European financial values on the rise

Participation of Michel Barnier, Member of the EC in charge of Internal Market and Services at the 'Financial Stability and the Single Market - The Keys to Growth in Europe' conference. (EC Audiovisual Services).

Participation of Michel Barnier, Member of the EC in charge of Internal Market and Services at the ‘Financial Stability and the Single Market – The Keys to Growth in Europe’ conference. (EC Audiovisual Services).

No doubt the screams, mainly coming from English language media, economists and commentators about the possible dissolution of Eurozone have now subsided and only some late comers in the league of those who have bet on Eurozone’s destruction still try to salvage their wrecks, by predicting catastrophe.

On the other side of the fence those who have bet on Europe’s ability to counter its credit and fiscal crisis have made lucrative gains, profiting even from Greek bonds.Overall the outlook for Eurozone is much more stable this year than at the beginning of 2012.

As the President of the European Central Bank Mario Draghi stated yesterday, in his monthly press conference which usually follows ECB’s governing council’s regular convention: “Later in 2013 economic activity should gradually recover. In particular, our accommodative monetary policy stance, together with significantly improved financial market confidence and reduced fragmentation, should work its way through to the economy, and global demand should strengthen”. Of course ECB still predicts that Eurozone’s economy will overall contract this year, counting however GDP changes as from 1 January till 31 December 2013.

There is good news now even from sources that have being shaking financial markets and the political structures for many months. For example the first Spanish bond issue of the year was greeted yesterday very positively by investors. The country’s exchequer raised €5.82 billion, €820 million more than the target, at very favourable interest rates by selling 2, 5 end 13 year bonds.

Ireland’s success

By the same token Ireland, holding for the first half of 2013 the rolling EU Council Presidency, is planning to get out from the Memorandum of Understanding agreed with the troika of EU, ECB and the IMF. At this point it must be reminded that Ireland as from January 2011 is under the “protection” of the troika, in order to avoid bankruptcy. Dublin however has managed to overcome the difficulties much more effectively than Greece and Portugal.

Now the Enda Kenny government is negotiating with the EU, ECB and the IMF an agreement to rid itself from at least from a part of the debts its commercial banks accumulated in the great crunch of 2008 – 2009 and the Republic forcefully agreed to honour. Yesterday Ireland launched a five-year bond and the government said it will resume its monthly debt issues, pondering that markets believe in its ability to abandon soon the bailout programme.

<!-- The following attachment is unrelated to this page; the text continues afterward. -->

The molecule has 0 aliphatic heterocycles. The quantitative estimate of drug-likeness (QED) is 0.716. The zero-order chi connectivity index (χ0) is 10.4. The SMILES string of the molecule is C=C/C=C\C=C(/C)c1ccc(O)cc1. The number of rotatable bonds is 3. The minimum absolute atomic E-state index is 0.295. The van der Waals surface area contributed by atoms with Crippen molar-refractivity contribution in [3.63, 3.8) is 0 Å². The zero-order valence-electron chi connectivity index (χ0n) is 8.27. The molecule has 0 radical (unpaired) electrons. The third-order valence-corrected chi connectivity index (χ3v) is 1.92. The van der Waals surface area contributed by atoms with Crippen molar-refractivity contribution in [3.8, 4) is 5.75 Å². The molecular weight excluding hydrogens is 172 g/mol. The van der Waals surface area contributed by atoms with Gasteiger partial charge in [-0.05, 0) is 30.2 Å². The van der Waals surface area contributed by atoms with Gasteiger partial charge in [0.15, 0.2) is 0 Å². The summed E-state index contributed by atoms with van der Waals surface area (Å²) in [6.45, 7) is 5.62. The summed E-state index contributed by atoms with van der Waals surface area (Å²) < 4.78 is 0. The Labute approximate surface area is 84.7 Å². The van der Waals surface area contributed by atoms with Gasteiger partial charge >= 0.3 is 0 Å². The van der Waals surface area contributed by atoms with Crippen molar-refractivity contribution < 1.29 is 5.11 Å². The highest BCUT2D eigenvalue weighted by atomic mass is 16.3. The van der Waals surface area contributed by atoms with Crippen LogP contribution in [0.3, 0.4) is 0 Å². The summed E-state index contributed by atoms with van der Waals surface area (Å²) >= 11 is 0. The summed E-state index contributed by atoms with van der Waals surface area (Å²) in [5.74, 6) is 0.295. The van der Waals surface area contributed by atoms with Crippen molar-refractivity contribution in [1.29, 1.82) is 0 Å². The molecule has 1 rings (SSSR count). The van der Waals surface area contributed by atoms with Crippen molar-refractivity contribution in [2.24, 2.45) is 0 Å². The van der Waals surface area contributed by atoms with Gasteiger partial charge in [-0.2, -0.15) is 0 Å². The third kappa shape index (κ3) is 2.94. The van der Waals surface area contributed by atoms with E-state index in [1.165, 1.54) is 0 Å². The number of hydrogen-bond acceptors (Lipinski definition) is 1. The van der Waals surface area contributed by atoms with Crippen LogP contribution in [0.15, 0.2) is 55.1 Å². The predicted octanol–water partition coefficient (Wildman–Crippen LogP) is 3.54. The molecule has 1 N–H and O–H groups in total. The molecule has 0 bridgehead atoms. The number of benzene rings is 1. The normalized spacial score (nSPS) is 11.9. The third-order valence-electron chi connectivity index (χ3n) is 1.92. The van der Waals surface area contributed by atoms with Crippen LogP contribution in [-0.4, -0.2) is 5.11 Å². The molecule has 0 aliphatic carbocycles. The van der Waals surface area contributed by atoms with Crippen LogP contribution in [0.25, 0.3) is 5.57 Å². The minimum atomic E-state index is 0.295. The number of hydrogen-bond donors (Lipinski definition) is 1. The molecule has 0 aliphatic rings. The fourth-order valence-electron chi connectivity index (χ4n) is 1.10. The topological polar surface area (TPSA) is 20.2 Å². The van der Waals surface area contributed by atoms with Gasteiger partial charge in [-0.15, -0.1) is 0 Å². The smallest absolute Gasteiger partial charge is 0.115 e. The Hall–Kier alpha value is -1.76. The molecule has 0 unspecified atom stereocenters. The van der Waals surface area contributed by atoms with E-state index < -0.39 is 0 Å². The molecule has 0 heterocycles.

As for Greece the country is still striving to stand on its feet, after the troika released a new huge package of loans and aid amounting to €51.5 billion. Most of it however will be used to pay old debts and recapitalise its four major banks. Only a single digit amount will finance current expenses.

In Italy the appearance of Mario Monti in the main political arena of his country, has triggered a reshuffle of positions of the main political parties from left to right, vis-a-vis the austerity programme applied by Professor’s government over the past twelve months. The question is now if this programme will continue or become more severe after the February elections.

Financial markets

Summing up the broad economic prospects for Eurozone this year they appear at least better than in 2012. The problem is however that still in the South, mainly Greece and Spain are plagued by always growing unemployment, which in both countries menaces their social tissue. Yesterday the Greek Statistical Service announced that unemployment reached 26.8% in October, with 57.6% of young people under 25 without a job.

Greece and Spain however are not threatened by visible political risks that could derail their efforts to cut down fiscal deficits. Actually both have succeeded to close their 2012 government accounts having attained all targets. In the case of Greece the 2012 budget deficit was even less than the troika had predicted it will be.

Given all that European capital markets in both their facets, bonds and stocks, have had a very good start this year. The same is true for the euro parity with the dollar, which reached yesterday its highest level for months at 1.32. With the prospect of a further reduction of ECB’s interest rates appearing now more distant than in December, after some relevant comments by Mario Draghi yesterday, the euro will remain at those high levels with the US currency for the at least the coming weeks. European stock markets will predictably continue on the upwards path they have taken as from the beginning of 2013. All in all European values are now on the rise.

 

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